Before I was a teacher, I never realized how many revisions my thoughts would go through to morph real-life feedback into report card feedback. Each time I sit down to complete grades, I start with what I really think. (For example: Your child is the best human I have ever met and can I just have him to keep at the end of the year? Or: I am not sure what planet your child hails from, but it is almost certainly not one currently orbiting Sol.) Then, I have to mash it through the euphemism grinder until it becomes something a family member can hear. (For example: Your child is consistently a model to those around him. Or: Your child is working to stay attuned to the class’s activities.)
Each time I do this, it reminds me of a section from William Zinsser’s excellent On Writing Well. (Disclosure: I own three separate editions.) In it, he talks about helping a group of principals “de-jargonize” the language of their communication to parents. In one instance, they reform “Evaluative procedures for the objectives were also established based on acceptable criteria” into “At the end of the year we will evaluate our progress.” Whenever I read this section, I am inspired. I, too, will write with clarity and poise. My students’ parents will understand exactly what I mean. No need for jargon! How refreshing!
I accomplish this goal for the first half of the year, sending home neatly written newsletters that use Anglo-Saxon words and bullet points. Then I hit the reality of report cards. I face writing 30 comments each for 25 kids. I think of the hours spent raising eyebrows at particular repeat offenders, the hours that have etched a permanent horizontal line across my forehead. I think of the number of times this month alone I have said, “What better choice could you make right now?” And I buckle.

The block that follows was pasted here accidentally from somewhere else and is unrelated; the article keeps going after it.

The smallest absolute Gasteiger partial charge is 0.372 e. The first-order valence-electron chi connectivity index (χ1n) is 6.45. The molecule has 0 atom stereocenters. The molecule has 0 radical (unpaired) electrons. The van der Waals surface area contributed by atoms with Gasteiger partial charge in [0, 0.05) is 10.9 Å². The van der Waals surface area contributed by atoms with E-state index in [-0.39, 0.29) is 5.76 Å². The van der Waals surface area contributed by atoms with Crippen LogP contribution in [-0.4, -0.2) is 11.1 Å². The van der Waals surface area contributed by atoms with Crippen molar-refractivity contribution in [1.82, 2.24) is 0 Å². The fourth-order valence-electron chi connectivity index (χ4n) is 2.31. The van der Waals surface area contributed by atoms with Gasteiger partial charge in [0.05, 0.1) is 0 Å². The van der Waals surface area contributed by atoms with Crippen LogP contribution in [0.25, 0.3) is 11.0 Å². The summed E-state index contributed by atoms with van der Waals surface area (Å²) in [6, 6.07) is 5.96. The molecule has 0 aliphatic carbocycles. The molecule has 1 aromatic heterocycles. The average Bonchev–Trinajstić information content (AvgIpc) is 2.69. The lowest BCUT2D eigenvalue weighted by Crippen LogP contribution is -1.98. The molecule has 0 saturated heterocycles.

This is the one time during the year that my writing reverts to jargon. So, in case you are not a teacher, or are just starting your own English-to-Report-Card journey, here are some sample Report Card comments alongside their English equivalents.
|Cathryn is still working to improve her control over her voice and body.||Cathryn could not sit still and be quiet for three minutes if her life literally depended on it.|
|Sofia consistently resolves peer conflicts with respect and maturity.||I’m pretty sure your kid is Kofi Annan in disguise.|
|Samuel sometimes struggles to use science materials responsibly during experiments.||In a typical incident this week, Samuel stabbed himself with a straw to “see what it would do.” It stabbed him. That was what it did.|
|Antoine fluidly incorporates new skills into his reading responses.||If I had a class of Antoines I would die of happiness.|
|Imani has shown some improvement in her use of standard conventions.||Imani seemed surprised to learn that sentences ought to include punctuation, but will now, under duress, sprinkle one or two periods through each page of writing.|
|Javier shows excellent consistency and attention to precision in math.||Javier saves me a ton of time because I don’t even have to check his work anymore. Also, he should probably be in college.|